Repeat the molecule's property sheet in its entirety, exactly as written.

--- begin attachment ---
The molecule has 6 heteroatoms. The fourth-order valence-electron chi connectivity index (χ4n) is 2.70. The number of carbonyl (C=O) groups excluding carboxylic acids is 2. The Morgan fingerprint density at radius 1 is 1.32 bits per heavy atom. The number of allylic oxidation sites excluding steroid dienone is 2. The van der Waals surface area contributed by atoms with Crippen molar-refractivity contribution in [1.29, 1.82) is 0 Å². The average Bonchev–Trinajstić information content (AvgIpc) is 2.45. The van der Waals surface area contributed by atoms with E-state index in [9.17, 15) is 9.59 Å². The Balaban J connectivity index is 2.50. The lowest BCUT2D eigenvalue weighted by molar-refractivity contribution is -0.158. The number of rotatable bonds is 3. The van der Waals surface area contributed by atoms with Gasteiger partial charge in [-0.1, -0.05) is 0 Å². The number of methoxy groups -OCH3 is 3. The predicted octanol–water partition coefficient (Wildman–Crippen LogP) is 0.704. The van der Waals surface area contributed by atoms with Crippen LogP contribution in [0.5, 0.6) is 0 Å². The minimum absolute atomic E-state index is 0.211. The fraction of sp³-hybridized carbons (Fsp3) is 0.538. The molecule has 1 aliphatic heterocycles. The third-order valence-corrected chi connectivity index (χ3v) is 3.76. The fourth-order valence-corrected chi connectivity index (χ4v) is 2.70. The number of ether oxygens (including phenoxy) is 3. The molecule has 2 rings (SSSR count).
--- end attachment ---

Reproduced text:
The molecule has 6 heteroatoms. The fourth-order valence-electron chi connectivity index (χ4n) is 2.70. The number of carbonyl (C=O) groups excluding carboxylic acids is 2. The Morgan fingerprint density at radius 1 is 1.32 bits per heavy atom. The number of allylic oxidation sites excluding steroid dienone is 2. The van der Waals surface area contributed by atoms with Crippen molar-refractivity contribution in [1.29, 1.82) is 0 Å². The average Bonchev–Trinajstić information content (AvgIpc) is 2.45. The van der Waals surface area contributed by atoms with E-state index in [9.17, 15) is 9.59 Å². The Balaban J connectivity index is 2.50. The lowest BCUT2D eigenvalue weighted by molar-refractivity contribution is -0.158. The number of rotatable bonds is 3. The van der Waals surface area contributed by atoms with Gasteiger partial charge in [-0.1, -0.05) is 0 Å². The number of methoxy groups -OCH3 is 3. The predicted octanol–water partition coefficient (Wildman–Crippen LogP) is 0.704. The van der Waals surface area contributed by atoms with Crippen LogP contribution in [0.5, 0.6) is 0 Å². The minimum absolute atomic E-state index is 0.211. The fraction of sp³-hybridized carbons (Fsp3) is 0.538. The molecule has 1 aliphatic heterocycles. The third-order valence-corrected chi connectivity index (χ3v) is 3.76. The fourth-order valence-corrected chi connectivity index (χ4v) is 2.70. The number of ether oxygens (including phenoxy) is 3. The molecule has 2 rings (SSSR count).